I got to meet him, once. I am a cast member of a cartoon for grown-ups, BoJack Horseman, a show set in show business. In our second season there was an arc that saw BoJack, the title character, acting in a mainstream Hollywood feel-good movie to be directed by a genial hack named “Abe.” I received the script for the first episode in this arc and scanned the names of the guest cast. I couldn’t believe my eyes — Garry Marshall was going to play Abe and would be present at the table read. My heart swelled with excitement and my stomach turned with anxiety; I was thrilled at the prospect of getting to meet him and mortified at the idea that he might have heard that I do an impression of him.
When I arrived to the table read (late, as always), Mr. Marshall was already there. As soon as I saw him every inch of me felt charged with electricity. We read the script. Mr. Marshall’s character and mine did not interact in the script, and thank God, because I could not bring myself to look at him when I spoke, lest I see that he was looking at me. Immediately after the read ended, I forced myself to walk around the table and introduce myself. As nervous as I was, I was instantly calmed because Garry Marshall was as Garry Marshall as I could have ever hoped for him to be. He said it was nice to meet me and told me I had done a good job at the table read. I asked if I could get a picture with him. Sure, whatevah ya want! We could do a selfie, whatevah! As I turned the camera around he explained to me that he was wearing a red sweater because he was on his way to a Christmas party in Burbank.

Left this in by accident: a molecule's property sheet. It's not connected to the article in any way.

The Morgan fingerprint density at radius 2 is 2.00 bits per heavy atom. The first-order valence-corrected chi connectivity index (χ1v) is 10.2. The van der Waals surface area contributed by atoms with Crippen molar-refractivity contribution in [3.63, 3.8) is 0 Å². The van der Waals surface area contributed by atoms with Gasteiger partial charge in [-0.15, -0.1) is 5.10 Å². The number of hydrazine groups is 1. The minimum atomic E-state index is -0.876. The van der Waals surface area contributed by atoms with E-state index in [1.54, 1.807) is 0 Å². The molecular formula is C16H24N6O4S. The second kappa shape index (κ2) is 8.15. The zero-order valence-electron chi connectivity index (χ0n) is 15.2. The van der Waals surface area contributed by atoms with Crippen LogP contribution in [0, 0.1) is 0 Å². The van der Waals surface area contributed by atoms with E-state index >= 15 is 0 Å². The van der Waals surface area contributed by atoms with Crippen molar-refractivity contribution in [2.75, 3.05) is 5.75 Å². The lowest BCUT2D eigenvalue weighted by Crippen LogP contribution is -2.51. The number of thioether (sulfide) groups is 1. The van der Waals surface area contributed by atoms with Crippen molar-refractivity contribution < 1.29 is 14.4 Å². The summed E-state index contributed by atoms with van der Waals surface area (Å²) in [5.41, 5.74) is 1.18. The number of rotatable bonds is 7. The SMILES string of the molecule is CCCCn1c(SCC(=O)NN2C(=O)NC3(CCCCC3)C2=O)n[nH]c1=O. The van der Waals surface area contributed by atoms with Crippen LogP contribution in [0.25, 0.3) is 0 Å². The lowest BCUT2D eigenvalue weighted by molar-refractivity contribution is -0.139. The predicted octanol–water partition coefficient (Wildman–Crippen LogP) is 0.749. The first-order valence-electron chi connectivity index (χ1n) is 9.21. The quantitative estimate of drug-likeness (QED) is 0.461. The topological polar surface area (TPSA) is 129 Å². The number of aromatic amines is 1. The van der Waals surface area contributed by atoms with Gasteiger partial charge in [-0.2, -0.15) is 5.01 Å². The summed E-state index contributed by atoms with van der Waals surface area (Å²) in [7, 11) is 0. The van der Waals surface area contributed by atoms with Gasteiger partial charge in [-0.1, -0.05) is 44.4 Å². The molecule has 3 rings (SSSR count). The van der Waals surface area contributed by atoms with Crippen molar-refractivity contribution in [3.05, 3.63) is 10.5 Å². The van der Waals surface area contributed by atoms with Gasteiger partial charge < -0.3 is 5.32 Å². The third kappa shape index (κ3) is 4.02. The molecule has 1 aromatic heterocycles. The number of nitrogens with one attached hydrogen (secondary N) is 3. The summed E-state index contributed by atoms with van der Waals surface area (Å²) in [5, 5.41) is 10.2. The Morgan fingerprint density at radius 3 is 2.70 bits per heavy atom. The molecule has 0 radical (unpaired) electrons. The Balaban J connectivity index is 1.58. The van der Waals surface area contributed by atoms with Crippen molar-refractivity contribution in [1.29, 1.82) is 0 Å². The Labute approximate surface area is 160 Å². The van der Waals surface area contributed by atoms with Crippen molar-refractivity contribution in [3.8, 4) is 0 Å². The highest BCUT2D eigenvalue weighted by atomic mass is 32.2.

I was so relieved — of course he had no idea who I was! Why should he? Now I was meeting him as me, really me, not whatever version of me I project in professional circumstances. I was meeting him as a fan of Garry Marshall. The picture is kind of perfect — terrified of wasting his time, I didn’t take time to compose my face into any sort of flattering (in my view) mask, and so the expression on my face is my honest joy at meeting him. I can actually see my childhood self in the photo. At the time, I thanked him for the picture but I was, truly, thanking him for so, so much more. He gave me so, so much.
In that BoJack season two story line, we are, at first, meant to view Abe as a crass non-artist to be looked down upon. We are supposed to dislike his apparent cynicism: We’re better than him. But then we are shown that Abe is, in fact, very sincere about the traditional, crowd-pleasing studio pictures he makes — it never occurred to us that, because we don’t like them, because his movies are not “cool,” because he doesn’t agonize over the filmmaking process, that there could be a heart behind these movies. Garry Marshall was the perfect person to play this character, and was extremely cool to agree to do it. It’s easy to mock mainstream entertainment, to dismiss it as unimportant. But it was important to Garry Marshall. He was unpretentious and not at all self-conscious in his approach to film and television. He made entertainment for people. That was his job and that was his life. His work made a difference to me and no doubt will continue to make a difference to countless others.
I will miss imitating him, because in a way, it felt like spending time with him. I’m just grateful I got as much Garry Marshall, both real and imagined, as I got.